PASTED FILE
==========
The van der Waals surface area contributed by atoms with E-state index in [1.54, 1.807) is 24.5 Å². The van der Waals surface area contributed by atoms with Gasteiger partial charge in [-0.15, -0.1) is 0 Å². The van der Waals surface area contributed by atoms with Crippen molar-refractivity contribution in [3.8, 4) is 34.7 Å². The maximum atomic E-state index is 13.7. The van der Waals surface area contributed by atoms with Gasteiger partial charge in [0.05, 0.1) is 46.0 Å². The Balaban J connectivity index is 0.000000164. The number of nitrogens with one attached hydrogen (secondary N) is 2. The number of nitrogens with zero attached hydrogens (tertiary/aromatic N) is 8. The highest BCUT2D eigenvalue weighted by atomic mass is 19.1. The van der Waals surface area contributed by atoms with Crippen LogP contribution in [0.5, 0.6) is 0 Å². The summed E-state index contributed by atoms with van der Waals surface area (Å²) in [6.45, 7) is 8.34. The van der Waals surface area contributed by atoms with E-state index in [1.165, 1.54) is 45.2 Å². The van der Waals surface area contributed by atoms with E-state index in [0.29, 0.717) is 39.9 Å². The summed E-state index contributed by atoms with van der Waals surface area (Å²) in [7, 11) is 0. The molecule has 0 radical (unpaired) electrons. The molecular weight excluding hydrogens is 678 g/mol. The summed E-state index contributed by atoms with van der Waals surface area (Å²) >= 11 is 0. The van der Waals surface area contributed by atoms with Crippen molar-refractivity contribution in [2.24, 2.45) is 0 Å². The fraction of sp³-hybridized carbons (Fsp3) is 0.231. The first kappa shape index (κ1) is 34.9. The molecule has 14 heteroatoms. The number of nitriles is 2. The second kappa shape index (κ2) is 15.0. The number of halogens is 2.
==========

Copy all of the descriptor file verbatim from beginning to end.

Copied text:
The van der Waals surface area contributed by atoms with E-state index in [1.54, 1.807) is 24.5 Å². The van der Waals surface area contributed by atoms with Gasteiger partial charge in [-0.15, -0.1) is 0 Å². The van der Waals surface area contributed by atoms with Crippen molar-refractivity contribution in [3.8, 4) is 34.7 Å². The maximum atomic E-state index is 13.7. The van der Waals surface area contributed by atoms with Gasteiger partial charge in [0.05, 0.1) is 46.0 Å². The Balaban J connectivity index is 0.000000164. The number of nitrogens with one attached hydrogen (secondary N) is 2. The number of nitrogens with zero attached hydrogens (tertiary/aromatic N) is 8. The highest BCUT2D eigenvalue weighted by atomic mass is 19.1. The van der Waals surface area contributed by atoms with Crippen LogP contribution in [0.5, 0.6) is 0 Å². The summed E-state index contributed by atoms with van der Waals surface area (Å²) in [6.45, 7) is 8.34. The van der Waals surface area contributed by atoms with E-state index in [1.165, 1.54) is 45.2 Å². The van der Waals surface area contributed by atoms with E-state index in [0.29, 0.717) is 39.9 Å². The summed E-state index contributed by atoms with van der Waals surface area (Å²) in [7, 11) is 0. The molecule has 0 radical (unpaired) electrons. The molecular weight excluding hydrogens is 678 g/mol. The summed E-state index contributed by atoms with van der Waals surface area (Å²) >= 11 is 0. The van der Waals surface area contributed by atoms with Crippen molar-refractivity contribution in [2.24, 2.45) is 0 Å². The fraction of sp³-hybridized carbons (Fsp3) is 0.231. The first kappa shape index (κ1) is 34.9. The molecule has 14 heteroatoms. The number of nitriles is 2. The second kappa shape index (κ2) is 15.0. The number of halogens is 2.